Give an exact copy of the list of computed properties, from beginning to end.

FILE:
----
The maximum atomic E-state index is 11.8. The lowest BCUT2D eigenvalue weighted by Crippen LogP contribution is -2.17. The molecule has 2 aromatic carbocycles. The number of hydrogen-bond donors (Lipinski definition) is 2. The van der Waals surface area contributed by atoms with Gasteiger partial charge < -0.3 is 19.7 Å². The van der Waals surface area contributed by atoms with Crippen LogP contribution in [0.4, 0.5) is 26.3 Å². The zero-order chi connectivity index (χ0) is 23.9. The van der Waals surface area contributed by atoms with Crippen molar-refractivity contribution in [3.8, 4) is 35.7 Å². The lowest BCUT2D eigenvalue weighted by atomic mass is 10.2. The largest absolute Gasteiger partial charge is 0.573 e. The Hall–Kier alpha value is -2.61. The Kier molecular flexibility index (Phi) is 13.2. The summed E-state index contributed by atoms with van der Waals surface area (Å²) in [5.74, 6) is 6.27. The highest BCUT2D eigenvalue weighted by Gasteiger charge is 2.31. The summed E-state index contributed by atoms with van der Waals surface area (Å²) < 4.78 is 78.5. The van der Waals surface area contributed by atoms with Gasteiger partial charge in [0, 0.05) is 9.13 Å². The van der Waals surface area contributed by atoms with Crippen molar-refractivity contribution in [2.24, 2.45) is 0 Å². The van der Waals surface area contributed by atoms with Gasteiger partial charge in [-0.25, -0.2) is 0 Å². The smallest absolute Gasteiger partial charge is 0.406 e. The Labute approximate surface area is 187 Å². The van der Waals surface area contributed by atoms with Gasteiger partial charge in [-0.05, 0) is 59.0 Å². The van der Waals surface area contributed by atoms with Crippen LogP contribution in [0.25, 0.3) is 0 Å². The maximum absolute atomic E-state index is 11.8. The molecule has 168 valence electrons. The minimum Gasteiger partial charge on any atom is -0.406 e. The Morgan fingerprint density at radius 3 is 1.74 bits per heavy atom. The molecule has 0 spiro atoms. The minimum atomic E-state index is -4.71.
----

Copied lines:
The maximum atomic E-state index is 11.8. The lowest BCUT2D eigenvalue weighted by Crippen LogP contribution is -2.17. The molecule has 2 aromatic carbocycles. The number of hydrogen-bond donors (Lipinski definition) is 2. The van der Waals surface area contributed by atoms with Gasteiger partial charge < -0.3 is 19.7 Å². The van der Waals surface area contributed by atoms with Crippen LogP contribution in [0.4, 0.5) is 26.3 Å². The zero-order chi connectivity index (χ0) is 23.9. The van der Waals surface area contributed by atoms with Crippen molar-refractivity contribution in [3.8, 4) is 35.7 Å². The lowest BCUT2D eigenvalue weighted by atomic mass is 10.2. The largest absolute Gasteiger partial charge is 0.573 e. The Hall–Kier alpha value is -2.61. The Kier molecular flexibility index (Phi) is 13.2. The summed E-state index contributed by atoms with van der Waals surface area (Å²) in [5.74, 6) is 6.27. The highest BCUT2D eigenvalue weighted by Gasteiger charge is 2.31. The summed E-state index contributed by atoms with van der Waals surface area (Å²) < 4.78 is 78.5. The van der Waals surface area contributed by atoms with Gasteiger partial charge in [0, 0.05) is 9.13 Å². The van der Waals surface area contributed by atoms with Crippen molar-refractivity contribution in [2.24, 2.45) is 0 Å². The van der Waals surface area contributed by atoms with Gasteiger partial charge in [-0.25, -0.2) is 0 Å². The smallest absolute Gasteiger partial charge is 0.406 e. The Labute approximate surface area is 187 Å². The van der Waals surface area contributed by atoms with Gasteiger partial charge in [-0.05, 0) is 59.0 Å². The van der Waals surface area contributed by atoms with Crippen LogP contribution in [0.25, 0.3) is 0 Å². The maximum absolute atomic E-state index is 11.8. The molecule has 168 valence electrons. The minimum Gasteiger partial charge on any atom is -0.406 e. The Morgan fingerprint density at radius 3 is 1.74 bits per heavy atom. The molecule has 0 spiro atoms. The minimum atomic E-state index is -4.71.